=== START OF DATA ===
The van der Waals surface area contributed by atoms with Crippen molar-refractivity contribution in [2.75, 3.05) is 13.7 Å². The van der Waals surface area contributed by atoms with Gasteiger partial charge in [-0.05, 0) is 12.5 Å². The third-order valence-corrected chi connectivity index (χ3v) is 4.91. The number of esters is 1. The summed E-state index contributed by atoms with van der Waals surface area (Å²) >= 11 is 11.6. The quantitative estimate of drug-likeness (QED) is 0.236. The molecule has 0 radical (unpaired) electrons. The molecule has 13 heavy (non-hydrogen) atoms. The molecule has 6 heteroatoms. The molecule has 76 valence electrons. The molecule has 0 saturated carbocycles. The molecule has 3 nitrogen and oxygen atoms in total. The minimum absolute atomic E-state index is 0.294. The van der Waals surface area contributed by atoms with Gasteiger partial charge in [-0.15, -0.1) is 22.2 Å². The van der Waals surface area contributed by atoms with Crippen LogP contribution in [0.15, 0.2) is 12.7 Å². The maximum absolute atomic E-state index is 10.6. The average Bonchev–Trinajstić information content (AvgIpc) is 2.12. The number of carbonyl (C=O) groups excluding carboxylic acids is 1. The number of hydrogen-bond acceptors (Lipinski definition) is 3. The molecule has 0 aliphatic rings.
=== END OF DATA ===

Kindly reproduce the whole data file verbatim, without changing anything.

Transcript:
The van der Waals surface area contributed by atoms with Crippen molar-refractivity contribution in [2.75, 3.05) is 13.7 Å². The van der Waals surface area contributed by atoms with Gasteiger partial charge in [-0.05, 0) is 12.5 Å². The third-order valence-corrected chi connectivity index (χ3v) is 4.91. The number of esters is 1. The summed E-state index contributed by atoms with van der Waals surface area (Å²) >= 11 is 11.6. The quantitative estimate of drug-likeness (QED) is 0.236. The molecule has 0 radical (unpaired) electrons. The molecule has 13 heavy (non-hydrogen) atoms. The molecule has 6 heteroatoms. The molecule has 76 valence electrons. The molecule has 0 saturated carbocycles. The molecule has 3 nitrogen and oxygen atoms in total. The minimum absolute atomic E-state index is 0.294. The van der Waals surface area contributed by atoms with Gasteiger partial charge in [-0.15, -0.1) is 22.2 Å². The van der Waals surface area contributed by atoms with Crippen LogP contribution in [0.15, 0.2) is 12.7 Å². The maximum absolute atomic E-state index is 10.6. The average Bonchev–Trinajstić information content (AvgIpc) is 2.12. The number of carbonyl (C=O) groups excluding carboxylic acids is 1. The number of hydrogen-bond acceptors (Lipinski definition) is 3. The molecule has 0 aliphatic rings.